Sumitomo is a major producer globally of zinc, lead and silver from their Minera San Cristóbal (MSC) operation in Bolivia. “It’s a fascinating place,” explains Dr Adair. “It operates with a head grade of around 1.7% Zn where traditionally zinc/lead/silver operations would be looking at an equivalent of >7% Zn or more. In spite of this, the operation is one of the world’s most profitable thanks to remarkable approaches in optimising process performance, combined with world class water and energy conservation.”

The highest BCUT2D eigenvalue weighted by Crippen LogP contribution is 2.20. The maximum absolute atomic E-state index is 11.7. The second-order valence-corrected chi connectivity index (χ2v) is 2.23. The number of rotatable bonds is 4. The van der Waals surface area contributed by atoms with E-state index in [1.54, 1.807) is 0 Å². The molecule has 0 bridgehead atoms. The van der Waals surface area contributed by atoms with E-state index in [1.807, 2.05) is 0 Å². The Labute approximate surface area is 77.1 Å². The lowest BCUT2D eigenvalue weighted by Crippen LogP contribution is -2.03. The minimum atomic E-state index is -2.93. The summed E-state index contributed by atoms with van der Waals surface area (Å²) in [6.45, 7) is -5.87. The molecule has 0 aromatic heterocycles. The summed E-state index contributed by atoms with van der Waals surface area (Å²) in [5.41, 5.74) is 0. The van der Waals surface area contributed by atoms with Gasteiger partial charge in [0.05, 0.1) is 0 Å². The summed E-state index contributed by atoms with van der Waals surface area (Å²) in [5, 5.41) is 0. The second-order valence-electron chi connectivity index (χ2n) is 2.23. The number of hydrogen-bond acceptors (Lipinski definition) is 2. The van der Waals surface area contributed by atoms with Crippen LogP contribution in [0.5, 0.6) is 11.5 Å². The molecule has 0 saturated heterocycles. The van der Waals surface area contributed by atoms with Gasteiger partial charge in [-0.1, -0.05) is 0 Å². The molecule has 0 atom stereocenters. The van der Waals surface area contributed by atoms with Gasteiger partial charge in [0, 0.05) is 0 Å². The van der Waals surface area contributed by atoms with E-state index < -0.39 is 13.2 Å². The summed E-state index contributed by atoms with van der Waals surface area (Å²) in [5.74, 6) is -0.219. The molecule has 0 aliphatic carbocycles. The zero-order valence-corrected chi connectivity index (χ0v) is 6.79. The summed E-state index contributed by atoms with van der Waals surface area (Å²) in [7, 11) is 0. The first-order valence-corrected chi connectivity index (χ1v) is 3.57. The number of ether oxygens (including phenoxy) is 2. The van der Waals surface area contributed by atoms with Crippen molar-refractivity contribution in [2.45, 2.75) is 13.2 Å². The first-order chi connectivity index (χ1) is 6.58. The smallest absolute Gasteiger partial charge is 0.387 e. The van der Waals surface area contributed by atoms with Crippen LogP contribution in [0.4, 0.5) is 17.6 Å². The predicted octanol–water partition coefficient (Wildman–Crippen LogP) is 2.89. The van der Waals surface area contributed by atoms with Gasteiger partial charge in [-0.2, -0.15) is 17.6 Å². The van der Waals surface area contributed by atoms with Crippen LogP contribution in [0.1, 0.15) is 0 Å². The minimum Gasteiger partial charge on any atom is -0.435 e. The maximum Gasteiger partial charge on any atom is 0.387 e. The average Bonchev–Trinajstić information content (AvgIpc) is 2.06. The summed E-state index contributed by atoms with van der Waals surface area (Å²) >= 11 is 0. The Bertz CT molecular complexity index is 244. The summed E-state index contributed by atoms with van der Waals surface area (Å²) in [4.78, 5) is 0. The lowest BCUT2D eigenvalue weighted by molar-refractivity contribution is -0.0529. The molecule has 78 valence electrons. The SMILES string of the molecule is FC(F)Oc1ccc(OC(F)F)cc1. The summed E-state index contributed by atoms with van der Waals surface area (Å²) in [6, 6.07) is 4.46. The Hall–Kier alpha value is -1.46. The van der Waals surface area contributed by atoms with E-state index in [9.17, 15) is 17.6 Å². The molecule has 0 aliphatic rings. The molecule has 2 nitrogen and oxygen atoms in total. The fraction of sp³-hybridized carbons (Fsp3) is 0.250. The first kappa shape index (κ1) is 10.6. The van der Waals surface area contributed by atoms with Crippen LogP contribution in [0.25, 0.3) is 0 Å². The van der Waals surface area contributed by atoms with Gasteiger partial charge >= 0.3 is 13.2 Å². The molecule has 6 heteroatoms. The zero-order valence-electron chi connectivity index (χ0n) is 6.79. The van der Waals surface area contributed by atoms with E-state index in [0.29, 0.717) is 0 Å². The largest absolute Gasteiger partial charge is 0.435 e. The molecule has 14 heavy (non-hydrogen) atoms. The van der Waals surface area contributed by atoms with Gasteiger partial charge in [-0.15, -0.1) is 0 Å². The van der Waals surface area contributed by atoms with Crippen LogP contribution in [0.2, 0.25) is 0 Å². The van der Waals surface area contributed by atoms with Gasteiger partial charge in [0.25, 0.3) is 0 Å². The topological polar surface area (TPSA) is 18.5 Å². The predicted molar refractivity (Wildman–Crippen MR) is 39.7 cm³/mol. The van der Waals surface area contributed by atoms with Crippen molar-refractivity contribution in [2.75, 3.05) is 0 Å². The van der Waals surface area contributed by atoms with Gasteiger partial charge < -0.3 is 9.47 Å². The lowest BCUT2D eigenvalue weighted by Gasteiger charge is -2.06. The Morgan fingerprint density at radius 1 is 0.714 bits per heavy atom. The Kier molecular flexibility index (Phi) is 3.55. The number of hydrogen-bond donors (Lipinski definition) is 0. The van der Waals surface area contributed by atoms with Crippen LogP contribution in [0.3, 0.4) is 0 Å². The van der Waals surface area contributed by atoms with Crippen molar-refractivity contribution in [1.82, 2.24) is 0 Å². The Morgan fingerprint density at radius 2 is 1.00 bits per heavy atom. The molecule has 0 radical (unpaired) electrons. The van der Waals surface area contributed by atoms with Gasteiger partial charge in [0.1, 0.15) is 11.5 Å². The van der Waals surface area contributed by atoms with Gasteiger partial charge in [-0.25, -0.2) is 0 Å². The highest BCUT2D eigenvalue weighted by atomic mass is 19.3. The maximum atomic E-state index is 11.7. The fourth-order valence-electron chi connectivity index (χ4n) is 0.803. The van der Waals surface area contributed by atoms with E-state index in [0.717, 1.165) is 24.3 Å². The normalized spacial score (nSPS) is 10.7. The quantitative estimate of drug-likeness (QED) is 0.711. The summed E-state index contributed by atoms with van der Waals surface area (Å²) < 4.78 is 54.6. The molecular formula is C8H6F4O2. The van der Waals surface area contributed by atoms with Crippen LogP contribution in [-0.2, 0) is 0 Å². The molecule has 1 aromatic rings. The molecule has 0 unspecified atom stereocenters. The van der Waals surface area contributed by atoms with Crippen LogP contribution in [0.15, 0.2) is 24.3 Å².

Located in the south-western Bolivian province of Nor Lípez, and operating since 2007, the mine produces around 1,500 metric tons of zinc-silver and lead-silver concentrates each day. To achieve this result, MSC needs to move a daily average of 150,000 tons of rock, 52,000 tons of which goes to the process plant for treatment. “To become more productive and lower costs, this operation deploys highly sophisticated mill sensors and integrated control systems which defy conventional thinking in the comminution process. Acoustic sensors linked to infra-red imaging are used to control both the SAG and Ball Mill circuits.” reveals Dr Adair.